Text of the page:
DAY & DATE: Released as a single (Tamla Motown 663) in the U.K. on Friday, July 5, 1968.

SONGWRITERS: Billie Jean Brown, Frederick Long, Suzanne dePasse.

PRODUCER: Shorty Long.

BACKSTORY: EMI Records U.K. issued the soulful novelty that was “Here Comes The Judge” on the Tamla Motown label during the same week that the record peaked at No. 8 on the Billboard Hot 100. It was Shorty Long’s one major pop hit at home, and his only success – of any scale – on the other side of the Atlantic. As such, it has a special place in Hitsville hearts in Britain, where the single reached its Top 30 peak at the end of July ’68. (Shorty is similarly loved there for his “Out To Get You,” one of the first dozen singles released on the Tamla Motown imprint in the spring of 1965.)

Alabama-born Frederick Long – a shade over five feet in height, hence his nickname – was the first artist on Motown’s Soul Records offshoot, when his sly, self-penned (with Motown A&R chief William “Mickey” Stevenson) “Devil With The Blue Dress” was its first 45 release, in March 1964. Long came on board when his previous home, Harvey Fuqua and Gwen Gordy’s Tri-Phi/Harvey label set-up, was integrated into Berry Gordy’s business circa 1962-63. Others who made the switch were the Spinners, Jr. Walker & the All Stars, writer/producer Johnny Bristol and, of course, Fuqua himself, who became a key creative figure for Team Motown.

“Here Comes The Judge” was the brainchild of Motown Quality Control supremo Billie Jean Brown, who thought that the comedy sketch with that name on TV’s popular Rowan & Martin’s Laugh-In series could be exploited in song. The routine featured several different “judges” during its run, including the character’s originator, Dewey “Pigmeat” Markham, Flip Wilson and Sammy Davis, Jr. Brown suggested the idea to Berry Gordy, who agreed with it. “Shorty Long needed a record out,” she told author Don Waller for The Motown Story. “So I got with him and gave him the idea.”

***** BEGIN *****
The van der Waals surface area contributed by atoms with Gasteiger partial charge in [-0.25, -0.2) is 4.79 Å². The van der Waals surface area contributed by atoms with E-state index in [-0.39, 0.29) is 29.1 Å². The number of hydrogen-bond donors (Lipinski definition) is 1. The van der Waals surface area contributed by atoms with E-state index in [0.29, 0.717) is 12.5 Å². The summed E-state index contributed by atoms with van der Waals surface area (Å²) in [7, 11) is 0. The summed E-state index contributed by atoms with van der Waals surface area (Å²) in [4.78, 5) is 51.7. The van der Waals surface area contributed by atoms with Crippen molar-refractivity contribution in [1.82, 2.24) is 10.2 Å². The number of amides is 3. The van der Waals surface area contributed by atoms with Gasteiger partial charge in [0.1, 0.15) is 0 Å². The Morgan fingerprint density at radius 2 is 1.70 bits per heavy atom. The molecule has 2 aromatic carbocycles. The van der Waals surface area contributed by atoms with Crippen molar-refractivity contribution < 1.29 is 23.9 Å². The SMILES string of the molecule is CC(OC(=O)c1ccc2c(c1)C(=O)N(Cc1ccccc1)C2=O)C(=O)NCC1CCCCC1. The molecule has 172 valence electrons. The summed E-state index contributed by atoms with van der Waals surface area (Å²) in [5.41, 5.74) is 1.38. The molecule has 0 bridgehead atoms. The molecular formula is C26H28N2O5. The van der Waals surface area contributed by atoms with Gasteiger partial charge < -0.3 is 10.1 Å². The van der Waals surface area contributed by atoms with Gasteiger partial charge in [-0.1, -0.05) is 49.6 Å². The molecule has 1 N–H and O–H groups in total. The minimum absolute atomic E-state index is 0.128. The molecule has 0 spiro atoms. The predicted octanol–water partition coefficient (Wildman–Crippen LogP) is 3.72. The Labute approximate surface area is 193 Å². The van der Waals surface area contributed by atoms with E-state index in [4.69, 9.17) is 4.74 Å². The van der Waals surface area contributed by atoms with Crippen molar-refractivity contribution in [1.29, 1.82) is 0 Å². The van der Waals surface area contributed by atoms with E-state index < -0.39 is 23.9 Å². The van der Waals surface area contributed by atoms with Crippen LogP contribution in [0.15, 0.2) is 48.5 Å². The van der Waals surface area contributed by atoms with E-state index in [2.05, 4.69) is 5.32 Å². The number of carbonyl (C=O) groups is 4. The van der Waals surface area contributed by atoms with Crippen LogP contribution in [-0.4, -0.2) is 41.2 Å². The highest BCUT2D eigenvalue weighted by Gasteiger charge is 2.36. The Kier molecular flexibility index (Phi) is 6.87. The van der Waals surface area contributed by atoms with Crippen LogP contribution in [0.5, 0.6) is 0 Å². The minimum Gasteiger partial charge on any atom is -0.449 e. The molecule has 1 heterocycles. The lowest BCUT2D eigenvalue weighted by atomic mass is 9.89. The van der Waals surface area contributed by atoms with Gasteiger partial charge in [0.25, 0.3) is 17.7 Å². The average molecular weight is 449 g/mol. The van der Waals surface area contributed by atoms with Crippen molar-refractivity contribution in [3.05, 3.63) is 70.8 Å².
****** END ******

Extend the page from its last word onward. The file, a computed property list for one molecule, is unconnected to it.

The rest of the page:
While Brown and Gordy were out of town to see Davis in a new production of the musical Golden Boy, the track was cut at Hitsville. On their return, she continued, “Shorty and I got together, got the lyrics and the story together, and finished it up. I got it mixed and got it out.” The result – Shorty Long’s sixth 45 on Soul – was his biggest-seller, ascending to No. 4 on the Billboard R&B charts as well as its Hot 100 success.

An album named Here Comes The Judge followed, featuring some of Long’s previous Soul singles (“Function At The Junction,” “Night Fo’ Last,” “Devil With The Blue Dress”) and several new songs. However, the singer’s career was tragically cut short in 1969. On June 29, he and a friend were fishing on the Detroit River when the slipstream of a freighter caused their boat to capsize. Both men drowned. Long’s funeral took place in his native Birmingham, Alabama. He was 29.

REMAKES: “Judge Shorty is presiding today/And he don’t take no stuff from nobody.” But on this occasion, Long had to take stuff from the originator of the “judge” he sang about. Chess Records cut a different song entitled “Here Comes The Judge” with comedian Pigmeat Markham, and competed with Motown. Shorty’s single was released May 7, 1968, making its Billboard debut June 15; Markham’s adjudication followed onto the best-sellers two weeks later. Both records reached No. 4 on the R&B rankings, but on the Hot 100, Pigmeat peaked 11 slots short of Shorty. “Here Comes The Judge” has been a popular song title for years, but Long’s hit was his alone.

FOOTNOTE: “Here Comes The Judge” was a rare piece of songwriting by Billie Jean Brown, better known at Motown as the “queen” of Quality Control, playing a key role in the company’s highly-competitive weekly meetings to rate new music made by its producers and artists. Berry Gordy valued her music knowledge and strength of opinion; she was a useful filter, too, regarding all his creative people, forever trying to catch his ear. Also credited as co-writer on “Judge” was Suzanne dePasse, recently recruited by Gordy as a creative assistant; she would go on to run Motown’s movie and TV production division during the 1970s. Both Brown and dePasse wrote another song for, and with, Shorty, “Ain’t No Justice,” which was used as the flipside of “I Had A Dream,” the artist’s last single release of his lifetime.